I’m all about finding a variety of ways to help alleviate suffering and promote joy and clarity.
Buddhism has been the most suitable vehicle I’ve found for that so far, but there are many others; nihilism being one of them. Nihilism has been given a bad wrap over the years, and nihilists themselves are partly to blame for that.
In high school (a.k.a, a few centuries ago) an atheistic friend remarked while looking at the stars, “We’re so small and insignificant. The universe is long-lived and gigantic. We’re born, live and die in a few short years. It all seems so stupid, pointless, and insignificant.”
“Well that’s significant isn’t it?” I replied. “I mean, we’re so small and short-lived that we’re practically invisible in the grand scheme of things. It’s like we’re not even here at all. But, we are here. The fact that we’re alive and able to ponder such mind-boggling vastness is truly incredible, isn’t it?”
Her being 16 and feeling comfortable in her Everything Is Shit paradigm, she didn’t quite pick up what I was laying down. And that’s OK. Her getting it or not getting are equally inconsequential in the long run.
The only mistake she made was the same mistake everyone makes about nihilism: they don’t take it far enough, they don’t follow it to its surprisingly optimistic conclusion.
If nothing really matters, that means we’re free. Insignificance is quite a relief, isn’t it? Imagine Sisyphus pushing that boulder up the mountain over and over again for five thousand years and then someone saying to him, “Ya know, you don’t have to do that. It’s just gonna keep rolling back down, so why not let it be?”
We’re all pushing our own metaphorical boulders in life, we’re all reaching for that ever-elusive perfection in our jobs, relationships, and philosophies. This causes an astronomically ridiculous amount of suffering.
And for what? You’re just going to die and, in about a century or so, everything you did will be forgotten. Everyone who knew you, who survived you, will be dead and buried as well.
And those huge accomplishments or pivotal moments that have an irrevocable impact on the future? They’ll end someday as well. One day, the sun will swallow the earth and the universe will be devoured by super massive black holes. That’s one theory anyway. If it goes down like that, even the greatest achievements of humanity will slip into the void as well.
So why the fuck are you trying so hard?
Why not just take it easy and let things unfold naturally? When your greatest successes ultimately have the same value as your greatest failures, why get so frantically invested in the outcome?
It doesn’t matter if you win over that girl you’re infatuated with and spend the rest of your lives together; it doesn’t matter if that girl breaks your heart and airbrushes you out of her life. Time makes all things equal; space gives all things room to breathe.
Time and space are the Void. Time is change; that’s what the clock on the wall is measuring—the speed of impermanence. Time gives us everything we have—everything we are. If there were no such thing as time, then we could’ve never been born.
Time keeps us alive. Time saps the life out of beings and then we eat them to stay alive until, just like with our food, time takes our lives as well. Time changes depending on where you are in the universe and how fast you’re traveling. This means that even though everything’s impermanent, they aren’t impermanent in the same way.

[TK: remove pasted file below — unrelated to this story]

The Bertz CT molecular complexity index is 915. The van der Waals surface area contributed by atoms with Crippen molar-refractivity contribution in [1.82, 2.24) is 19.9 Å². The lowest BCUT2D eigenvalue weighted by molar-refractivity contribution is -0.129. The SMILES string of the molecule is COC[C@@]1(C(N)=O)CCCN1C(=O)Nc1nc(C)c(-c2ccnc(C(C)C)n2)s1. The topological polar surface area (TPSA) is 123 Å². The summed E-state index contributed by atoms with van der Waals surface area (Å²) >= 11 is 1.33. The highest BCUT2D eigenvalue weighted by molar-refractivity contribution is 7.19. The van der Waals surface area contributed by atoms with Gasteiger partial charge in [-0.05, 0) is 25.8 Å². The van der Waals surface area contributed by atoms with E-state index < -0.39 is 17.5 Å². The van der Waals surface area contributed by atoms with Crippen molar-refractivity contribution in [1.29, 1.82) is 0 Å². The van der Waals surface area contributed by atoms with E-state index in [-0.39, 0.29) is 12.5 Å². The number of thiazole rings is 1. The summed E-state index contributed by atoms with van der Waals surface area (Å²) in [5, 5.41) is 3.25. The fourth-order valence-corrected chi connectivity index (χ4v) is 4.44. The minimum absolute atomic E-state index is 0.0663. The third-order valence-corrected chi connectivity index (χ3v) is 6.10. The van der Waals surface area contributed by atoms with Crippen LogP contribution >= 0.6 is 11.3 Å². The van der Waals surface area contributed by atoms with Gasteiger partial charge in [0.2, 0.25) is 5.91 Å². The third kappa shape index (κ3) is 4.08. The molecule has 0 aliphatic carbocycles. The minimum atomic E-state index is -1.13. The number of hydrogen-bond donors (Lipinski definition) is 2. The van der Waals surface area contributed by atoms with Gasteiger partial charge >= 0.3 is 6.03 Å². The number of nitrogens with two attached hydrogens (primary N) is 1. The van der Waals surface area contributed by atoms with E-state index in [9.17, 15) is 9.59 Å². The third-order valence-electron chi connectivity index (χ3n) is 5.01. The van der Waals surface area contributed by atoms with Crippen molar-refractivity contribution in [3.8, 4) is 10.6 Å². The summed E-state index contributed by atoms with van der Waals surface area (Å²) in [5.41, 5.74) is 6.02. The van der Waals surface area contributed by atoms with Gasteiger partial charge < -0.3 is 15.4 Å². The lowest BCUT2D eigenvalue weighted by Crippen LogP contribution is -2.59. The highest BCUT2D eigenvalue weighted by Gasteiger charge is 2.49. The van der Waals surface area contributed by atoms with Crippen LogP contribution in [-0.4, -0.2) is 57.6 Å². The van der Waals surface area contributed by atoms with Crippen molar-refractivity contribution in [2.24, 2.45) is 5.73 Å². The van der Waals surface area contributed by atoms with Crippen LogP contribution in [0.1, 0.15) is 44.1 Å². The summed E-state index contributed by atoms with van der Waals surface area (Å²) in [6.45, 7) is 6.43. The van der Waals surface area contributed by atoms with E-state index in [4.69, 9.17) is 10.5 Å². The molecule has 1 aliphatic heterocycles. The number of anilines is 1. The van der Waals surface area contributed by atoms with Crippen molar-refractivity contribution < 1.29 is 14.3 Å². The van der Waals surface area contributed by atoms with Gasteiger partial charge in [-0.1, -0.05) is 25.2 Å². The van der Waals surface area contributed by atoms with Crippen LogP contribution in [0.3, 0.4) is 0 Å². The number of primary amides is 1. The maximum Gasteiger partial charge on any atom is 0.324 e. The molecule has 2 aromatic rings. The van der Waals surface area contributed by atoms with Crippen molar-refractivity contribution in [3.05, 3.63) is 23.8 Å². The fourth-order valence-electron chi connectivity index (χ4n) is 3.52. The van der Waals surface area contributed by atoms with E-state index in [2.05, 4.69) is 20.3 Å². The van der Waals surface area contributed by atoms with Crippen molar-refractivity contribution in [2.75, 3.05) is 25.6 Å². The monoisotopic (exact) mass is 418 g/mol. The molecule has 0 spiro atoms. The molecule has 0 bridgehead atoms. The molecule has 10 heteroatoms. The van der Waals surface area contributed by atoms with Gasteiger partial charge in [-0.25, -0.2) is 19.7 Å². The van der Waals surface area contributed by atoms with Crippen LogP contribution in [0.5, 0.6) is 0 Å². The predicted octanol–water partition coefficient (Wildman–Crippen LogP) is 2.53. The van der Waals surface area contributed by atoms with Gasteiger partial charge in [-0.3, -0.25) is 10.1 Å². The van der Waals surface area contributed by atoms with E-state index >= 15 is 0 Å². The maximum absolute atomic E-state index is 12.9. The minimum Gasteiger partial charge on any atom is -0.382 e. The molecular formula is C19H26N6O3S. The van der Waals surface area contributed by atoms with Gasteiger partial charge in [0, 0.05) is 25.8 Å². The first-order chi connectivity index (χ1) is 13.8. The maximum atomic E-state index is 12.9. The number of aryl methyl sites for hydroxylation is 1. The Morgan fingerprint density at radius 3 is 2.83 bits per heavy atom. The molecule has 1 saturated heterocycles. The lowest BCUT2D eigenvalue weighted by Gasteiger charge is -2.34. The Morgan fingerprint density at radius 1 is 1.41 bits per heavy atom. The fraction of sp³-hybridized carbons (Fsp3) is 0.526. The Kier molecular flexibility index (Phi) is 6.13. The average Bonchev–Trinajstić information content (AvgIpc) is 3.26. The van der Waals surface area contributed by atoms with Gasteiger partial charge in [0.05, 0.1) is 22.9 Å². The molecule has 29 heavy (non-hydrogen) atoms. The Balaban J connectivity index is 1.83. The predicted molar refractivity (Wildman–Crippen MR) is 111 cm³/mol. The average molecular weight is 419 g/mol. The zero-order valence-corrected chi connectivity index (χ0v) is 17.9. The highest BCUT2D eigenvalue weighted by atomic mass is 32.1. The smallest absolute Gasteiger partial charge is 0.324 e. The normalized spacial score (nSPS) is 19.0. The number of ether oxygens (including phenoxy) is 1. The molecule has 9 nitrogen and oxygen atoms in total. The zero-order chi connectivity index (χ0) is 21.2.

If everything changed at the same rate, then it’d be impossible for us to even perceive things as changing at all. It’d be like two cars appearing motionless to each other as they move at the same speed in two different lanes.
Those lanes are important too, they’re the second half of the Void: space. Space gives us room to be, to roam and play. It gives us the ability to be ourselves. Space isn’t just Outer Space it’s, well, SPACE. There’s space everywhere; there’s space in around these words. There’s space around you right now, and space within you between your thoughts, feelings, breaths, and organs. There’s space in atoms.
The speed and mass of objects in space influence time, but space itself is uniform and unburdened by impermanence. Some theorists feel that, without matter, space-time itself would cease to exist. This is just utter nonsense.
If, prior to the Big Bang, there was no such thing as space-time, then how could the Big Bang have ever happened? There’d be no space for that infinitely dense singularity to erupt into, and there’d be no possibility for that singularity to change into the universe.
Space-time is the closest thing to a God that an atheist or agnostic could ever find.
It satisfies two of the three qualifications of monotheistic godhood: omnipotence and omnipresence. Space-time is present everywhere in, well, space. It’s omnipotent because it’s the fundamental source of all creation and destruction.
With all of this in mind, what’s so catastrophic about your problems? Sure, shit is shit and sometimes life takes a steaming dump on your chest, but who cares? You and that dump are equally insignificant. Isn’t that just a tiny bit relieving?
There’s a beauty to all of this, to this Void we find ourselves in, that we find ourselves part of. Even though we’ll never be perfect in any regard, the Void is perfect in that it’s infinite and eternal. By extension, everything that appears within it is also perfect just as it is—even when it’s not.
In a universe of constant change and limitless space, stagnancy is the only mortal sin.
Feet dug into the earth, eyes rooted in sky
Stars stretching out—pollen caught in sunbeams
When hopelessness grows reflective,
It radiates totality and shines that light
Into each benighted corner,
Until the darkness itself is aglow—
This is true joy.